The group of 17 miniatures – comprising mostly 17th and 18th century English subjects – came from Ombersley Court, a Georgian country house in Worcestershire. It was built for the first Lord Sandys in 1723 and had remained in the same family until recently.
Leading the group was an early vellum portrait of an unknown lady by John Hoskins (1589-1664), who was uncle and teacher to the illustrious miniaturist Samuel Cooper. Signed in gold, it sold towards the lower estimate for £6500.
The miniature dates to c.1635 when Hoskins began to shift away from the influence of Nicholas Hilliard and adopted the more painterly style of Charles I’s court painter, Anthony van Dyck, who had arrived in London from Antwerp in 1632.
Examples of Hoskins’ work feature in the collections at Ham House in Richmond, Windsor Castle, the V&A museum and the National Portrait Gallery.
A miniature of an unknown gentleman by Hoskins’ contemporary Cornelius Johnson (1593-1661) drew keen bidding. It sold for £5000 against an estimate of £2000-3000. Of German descent, Johnson became a prolific painter of portraits and miniatures in England and was made one of Charles I’s official painters in 1632.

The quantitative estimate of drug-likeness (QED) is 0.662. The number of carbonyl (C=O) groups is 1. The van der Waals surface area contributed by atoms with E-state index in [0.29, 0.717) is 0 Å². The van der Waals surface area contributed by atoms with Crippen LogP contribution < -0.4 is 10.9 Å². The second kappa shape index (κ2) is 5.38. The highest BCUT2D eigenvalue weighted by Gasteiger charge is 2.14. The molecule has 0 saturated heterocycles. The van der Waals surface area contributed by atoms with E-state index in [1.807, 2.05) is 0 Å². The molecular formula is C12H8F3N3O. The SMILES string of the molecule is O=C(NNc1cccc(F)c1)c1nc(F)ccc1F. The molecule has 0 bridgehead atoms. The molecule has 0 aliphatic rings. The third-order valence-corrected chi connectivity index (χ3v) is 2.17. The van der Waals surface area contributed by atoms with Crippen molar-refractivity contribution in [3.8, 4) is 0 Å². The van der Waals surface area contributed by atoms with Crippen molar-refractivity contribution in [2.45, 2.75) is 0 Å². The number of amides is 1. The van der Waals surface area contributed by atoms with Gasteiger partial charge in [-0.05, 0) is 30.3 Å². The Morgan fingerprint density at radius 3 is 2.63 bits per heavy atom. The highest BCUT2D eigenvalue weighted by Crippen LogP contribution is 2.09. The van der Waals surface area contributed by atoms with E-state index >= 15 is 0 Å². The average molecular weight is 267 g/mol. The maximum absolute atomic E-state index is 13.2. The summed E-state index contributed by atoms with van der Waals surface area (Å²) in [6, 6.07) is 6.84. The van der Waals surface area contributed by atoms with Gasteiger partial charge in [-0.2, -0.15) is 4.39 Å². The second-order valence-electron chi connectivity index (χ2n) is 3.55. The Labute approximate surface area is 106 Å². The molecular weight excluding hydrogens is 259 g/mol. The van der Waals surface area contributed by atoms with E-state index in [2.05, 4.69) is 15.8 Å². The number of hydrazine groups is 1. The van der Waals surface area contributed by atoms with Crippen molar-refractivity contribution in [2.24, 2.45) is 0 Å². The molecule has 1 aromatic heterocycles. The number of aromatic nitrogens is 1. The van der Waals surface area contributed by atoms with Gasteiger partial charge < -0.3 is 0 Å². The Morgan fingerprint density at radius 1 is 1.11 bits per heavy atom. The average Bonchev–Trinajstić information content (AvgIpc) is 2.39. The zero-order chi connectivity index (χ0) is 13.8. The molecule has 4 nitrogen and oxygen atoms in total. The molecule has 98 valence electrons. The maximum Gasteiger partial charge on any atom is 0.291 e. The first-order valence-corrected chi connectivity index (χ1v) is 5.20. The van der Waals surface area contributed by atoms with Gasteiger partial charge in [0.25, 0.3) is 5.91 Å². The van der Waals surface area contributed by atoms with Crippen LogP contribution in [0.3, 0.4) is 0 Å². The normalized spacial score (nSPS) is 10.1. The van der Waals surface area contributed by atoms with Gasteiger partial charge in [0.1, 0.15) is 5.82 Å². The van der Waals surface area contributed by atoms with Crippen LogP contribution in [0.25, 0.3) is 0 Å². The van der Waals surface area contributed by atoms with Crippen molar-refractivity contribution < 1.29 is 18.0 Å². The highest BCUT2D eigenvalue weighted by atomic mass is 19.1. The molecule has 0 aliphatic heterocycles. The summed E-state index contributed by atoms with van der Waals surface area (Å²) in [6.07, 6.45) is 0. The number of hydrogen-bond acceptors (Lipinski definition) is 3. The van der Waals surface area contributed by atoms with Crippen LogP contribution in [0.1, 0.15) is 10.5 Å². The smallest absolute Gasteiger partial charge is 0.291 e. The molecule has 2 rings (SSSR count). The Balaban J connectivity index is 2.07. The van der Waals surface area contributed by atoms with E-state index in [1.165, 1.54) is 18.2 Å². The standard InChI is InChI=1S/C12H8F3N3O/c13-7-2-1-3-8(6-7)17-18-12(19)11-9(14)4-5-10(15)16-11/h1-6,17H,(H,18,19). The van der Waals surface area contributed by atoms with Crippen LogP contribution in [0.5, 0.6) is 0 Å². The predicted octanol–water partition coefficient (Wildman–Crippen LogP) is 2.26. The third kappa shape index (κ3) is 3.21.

Leading the contingent of sporting art was a portrait of four English setters in a landscape by animal painter Arthur Wardle (1860-1949).
Waiting for the Guns, a 17 x 23in (44 x 60cm) oil on canvas, tipped over top estimate to sell for £6500. Wardle was something of a child prodigy, exhibiting his first artwork at the Royal Academy aged 16.
A multi-estimate sum was bid for a John Arnold Wheeler (1821-1903) painting of the Duke of Beaufort riding alongside his hounds. Wheeler had a number of distinguished patrons from the hunting community, Beaufort among them.
The 2ft 1in x 3ft 1in (65 x 94cm) oil on canvas, inscribed with Bath 1860, had failed to find a buyer when it was offered for £2000-3000 at Bonhams in Edinburgh last year.
With a revised £800- 1200 guide, it did better in Gloucestershire where it sold for £5500.